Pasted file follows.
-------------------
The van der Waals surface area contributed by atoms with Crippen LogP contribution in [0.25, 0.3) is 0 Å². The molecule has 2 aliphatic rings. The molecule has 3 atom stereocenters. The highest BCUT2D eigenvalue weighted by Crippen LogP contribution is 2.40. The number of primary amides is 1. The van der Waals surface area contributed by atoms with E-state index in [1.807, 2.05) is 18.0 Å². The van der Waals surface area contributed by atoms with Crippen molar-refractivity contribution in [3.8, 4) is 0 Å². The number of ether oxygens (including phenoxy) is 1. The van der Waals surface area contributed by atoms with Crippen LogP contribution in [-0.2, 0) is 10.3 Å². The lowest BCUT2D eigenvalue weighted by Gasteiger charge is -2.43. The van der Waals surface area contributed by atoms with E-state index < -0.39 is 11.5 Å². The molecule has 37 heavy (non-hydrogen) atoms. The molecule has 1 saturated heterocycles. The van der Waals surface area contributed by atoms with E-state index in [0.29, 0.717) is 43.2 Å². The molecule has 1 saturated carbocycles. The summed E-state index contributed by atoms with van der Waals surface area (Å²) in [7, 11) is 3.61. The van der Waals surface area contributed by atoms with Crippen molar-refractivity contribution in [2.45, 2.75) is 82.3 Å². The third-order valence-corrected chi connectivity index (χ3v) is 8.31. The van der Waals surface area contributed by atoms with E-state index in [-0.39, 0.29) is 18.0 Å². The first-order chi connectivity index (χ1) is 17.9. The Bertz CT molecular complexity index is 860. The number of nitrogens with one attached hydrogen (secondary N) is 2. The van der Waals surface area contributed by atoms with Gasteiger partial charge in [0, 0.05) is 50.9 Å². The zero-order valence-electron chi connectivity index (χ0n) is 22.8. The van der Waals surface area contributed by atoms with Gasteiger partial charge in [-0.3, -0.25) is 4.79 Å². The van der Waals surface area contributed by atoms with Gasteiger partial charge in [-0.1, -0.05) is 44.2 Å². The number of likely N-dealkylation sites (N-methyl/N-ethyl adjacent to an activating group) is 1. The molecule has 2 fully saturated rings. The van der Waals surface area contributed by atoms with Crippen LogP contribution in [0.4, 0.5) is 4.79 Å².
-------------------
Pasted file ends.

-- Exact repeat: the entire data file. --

The van der Waals surface area contributed by atoms with Crippen LogP contribution in [0.25, 0.3) is 0 Å². The molecule has 2 aliphatic rings. The molecule has 3 atom stereocenters. The highest BCUT2D eigenvalue weighted by Crippen LogP contribution is 2.40. The number of primary amides is 1. The van der Waals surface area contributed by atoms with E-state index in [1.807, 2.05) is 18.0 Å². The van der Waals surface area contributed by atoms with Crippen molar-refractivity contribution in [3.8, 4) is 0 Å². The number of ether oxygens (including phenoxy) is 1. The van der Waals surface area contributed by atoms with Crippen LogP contribution in [-0.2, 0) is 10.3 Å². The lowest BCUT2D eigenvalue weighted by Gasteiger charge is -2.43. The van der Waals surface area contributed by atoms with E-state index < -0.39 is 11.5 Å². The molecule has 37 heavy (non-hydrogen) atoms. The molecule has 1 saturated heterocycles. The van der Waals surface area contributed by atoms with E-state index in [0.29, 0.717) is 43.2 Å². The molecule has 1 saturated carbocycles. The summed E-state index contributed by atoms with van der Waals surface area (Å²) in [7, 11) is 3.61. The van der Waals surface area contributed by atoms with Crippen molar-refractivity contribution in [2.45, 2.75) is 82.3 Å². The third-order valence-corrected chi connectivity index (χ3v) is 8.31. The van der Waals surface area contributed by atoms with E-state index in [-0.39, 0.29) is 18.0 Å². The first-order chi connectivity index (χ1) is 17.9. The Bertz CT molecular complexity index is 860. The number of nitrogens with one attached hydrogen (secondary N) is 2. The van der Waals surface area contributed by atoms with Gasteiger partial charge in [0, 0.05) is 50.9 Å². The zero-order valence-electron chi connectivity index (χ0n) is 22.8. The van der Waals surface area contributed by atoms with Gasteiger partial charge in [-0.3, -0.25) is 4.79 Å². The van der Waals surface area contributed by atoms with Gasteiger partial charge in [-0.1, -0.05) is 44.2 Å². The number of likely N-dealkylation sites (N-methyl/N-ethyl adjacent to an activating group) is 1. The molecule has 2 fully saturated rings. The van der Waals surface area contributed by atoms with Crippen LogP contribution in [0.4, 0.5) is 4.79 Å².